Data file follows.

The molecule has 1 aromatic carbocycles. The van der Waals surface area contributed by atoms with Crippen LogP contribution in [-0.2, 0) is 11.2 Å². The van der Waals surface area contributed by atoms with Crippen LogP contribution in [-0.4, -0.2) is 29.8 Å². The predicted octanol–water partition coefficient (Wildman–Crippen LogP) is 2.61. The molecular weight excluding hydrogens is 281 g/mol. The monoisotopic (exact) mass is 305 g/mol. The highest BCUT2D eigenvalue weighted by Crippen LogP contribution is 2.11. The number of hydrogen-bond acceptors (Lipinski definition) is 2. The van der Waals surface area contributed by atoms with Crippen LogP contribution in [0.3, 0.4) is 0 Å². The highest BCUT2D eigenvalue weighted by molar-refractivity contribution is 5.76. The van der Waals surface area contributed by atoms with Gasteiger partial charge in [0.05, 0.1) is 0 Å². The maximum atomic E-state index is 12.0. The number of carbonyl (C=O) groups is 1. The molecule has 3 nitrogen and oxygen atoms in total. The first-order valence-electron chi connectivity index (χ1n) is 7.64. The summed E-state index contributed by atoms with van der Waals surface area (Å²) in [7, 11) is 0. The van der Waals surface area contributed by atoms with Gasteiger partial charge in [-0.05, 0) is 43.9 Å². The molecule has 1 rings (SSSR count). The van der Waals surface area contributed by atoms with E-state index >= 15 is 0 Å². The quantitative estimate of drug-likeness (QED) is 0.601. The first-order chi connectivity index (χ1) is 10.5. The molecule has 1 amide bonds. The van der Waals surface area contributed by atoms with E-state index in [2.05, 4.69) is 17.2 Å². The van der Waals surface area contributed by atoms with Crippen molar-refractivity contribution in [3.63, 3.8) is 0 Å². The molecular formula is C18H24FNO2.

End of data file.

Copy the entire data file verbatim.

The molecule has 1 aromatic carbocycles. The van der Waals surface area contributed by atoms with Crippen LogP contribution in [-0.2, 0) is 11.2 Å². The van der Waals surface area contributed by atoms with Crippen LogP contribution in [-0.4, -0.2) is 29.8 Å². The predicted octanol–water partition coefficient (Wildman–Crippen LogP) is 2.61. The molecular weight excluding hydrogens is 281 g/mol. The monoisotopic (exact) mass is 305 g/mol. The highest BCUT2D eigenvalue weighted by Crippen LogP contribution is 2.11. The number of hydrogen-bond acceptors (Lipinski definition) is 2. The van der Waals surface area contributed by atoms with Crippen LogP contribution in [0.3, 0.4) is 0 Å². The highest BCUT2D eigenvalue weighted by molar-refractivity contribution is 5.76. The van der Waals surface area contributed by atoms with Gasteiger partial charge in [0.05, 0.1) is 0 Å². The maximum atomic E-state index is 12.0. The number of carbonyl (C=O) groups is 1. The molecule has 3 nitrogen and oxygen atoms in total. The first-order valence-electron chi connectivity index (χ1n) is 7.64. The summed E-state index contributed by atoms with van der Waals surface area (Å²) in [7, 11) is 0. The van der Waals surface area contributed by atoms with Gasteiger partial charge in [-0.05, 0) is 43.9 Å². The molecule has 1 rings (SSSR count). The van der Waals surface area contributed by atoms with E-state index >= 15 is 0 Å². The quantitative estimate of drug-likeness (QED) is 0.601. The first-order chi connectivity index (χ1) is 10.5. The molecule has 1 amide bonds. The van der Waals surface area contributed by atoms with E-state index in [2.05, 4.69) is 17.2 Å². The van der Waals surface area contributed by atoms with Crippen molar-refractivity contribution in [3.63, 3.8) is 0 Å². The molecular formula is C18H24FNO2.